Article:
1 1/2 pounds eating apples, peeled, cored and thinly sliced
corn flakes
soft light brown sugar
a bit of cinnamon, nutmeg and cloves
butter to dot
Pouring cream to serve

instructions:


Preheat the oven to 180*C/350*F/ gas mark 4.  Have
ready a medium sized deep baking dish. Butter the dish.  Start layering
in as follows:  Sliced apple, cornflakes, a dessertspoon of soft light
brown sugar sprinkled over all, some cinnamon, nutmeg and cloves and
dotted butter.  Repeat until all your apples are used up and ending with
 cornflakes, sugar, seasoning and butter.  Bake in the preheated oven
for 25 to 30 minutes until the apples are soft. Spoon out into bowls and
 serve with some pouring cream.
Created using The Recipes Generator



Quick, easy, simple and delicious.  This ticks all the boxes.  Bon Appetit!   

Oh by the way, what did you think of the Bake Off?  I was thrilled with the results.  I called it from the very beginning.  I did think that the technical challenge was a really nasty one.  Baking Pita Breads and three dips with no work stand and only an open fire.  I told Todd as I was watching it, "And that is why I would never go on GBBO!"  In the heat, with the sun beating down on them.  I was not at all surprised that everyone's ended up being rubbish! It was a no win challenge!  Once again, Bon Appetit!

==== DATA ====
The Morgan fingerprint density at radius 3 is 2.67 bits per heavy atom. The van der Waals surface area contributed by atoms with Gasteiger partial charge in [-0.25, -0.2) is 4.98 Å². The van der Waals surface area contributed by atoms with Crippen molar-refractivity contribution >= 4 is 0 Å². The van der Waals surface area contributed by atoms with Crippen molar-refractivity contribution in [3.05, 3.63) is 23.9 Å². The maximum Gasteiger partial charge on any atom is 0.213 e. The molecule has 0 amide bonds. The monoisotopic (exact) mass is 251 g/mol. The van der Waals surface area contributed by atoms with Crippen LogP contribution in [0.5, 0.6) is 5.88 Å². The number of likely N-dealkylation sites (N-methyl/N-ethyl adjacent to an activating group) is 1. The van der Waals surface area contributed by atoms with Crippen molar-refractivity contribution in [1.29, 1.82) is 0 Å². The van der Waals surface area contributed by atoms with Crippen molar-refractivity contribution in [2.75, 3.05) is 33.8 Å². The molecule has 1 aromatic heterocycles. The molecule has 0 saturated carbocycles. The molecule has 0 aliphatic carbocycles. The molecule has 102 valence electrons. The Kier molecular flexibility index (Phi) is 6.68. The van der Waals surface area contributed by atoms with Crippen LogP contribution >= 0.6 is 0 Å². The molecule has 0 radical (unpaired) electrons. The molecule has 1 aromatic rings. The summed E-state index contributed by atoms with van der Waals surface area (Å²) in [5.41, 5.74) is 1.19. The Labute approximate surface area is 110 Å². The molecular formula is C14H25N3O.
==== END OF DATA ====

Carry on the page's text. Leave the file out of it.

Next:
QuickEdit
Marie Rayner
8 Comments
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8 comments:

  1. Lovely. Looking forward to trying this. We rarely eat cornflakes as a cereal, tending to use it as an ingredient in cooking so this is perfect. Thank you for another wonderful recipe.

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    Replies
    1. I hope you enjoy it Katy! One good thing about having cornflakes in the kitchen is they make good breading for chicken, pork or fish, so you know they will always get used. They are great crumbled on top of casseroles also! xo

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  2. This sounds great - and a clever use of pantry staples. That said, I'm not sure that I've even seen cornflakes here, but then I never go down the cereal aisle, so I might breeze by next time and see what I find.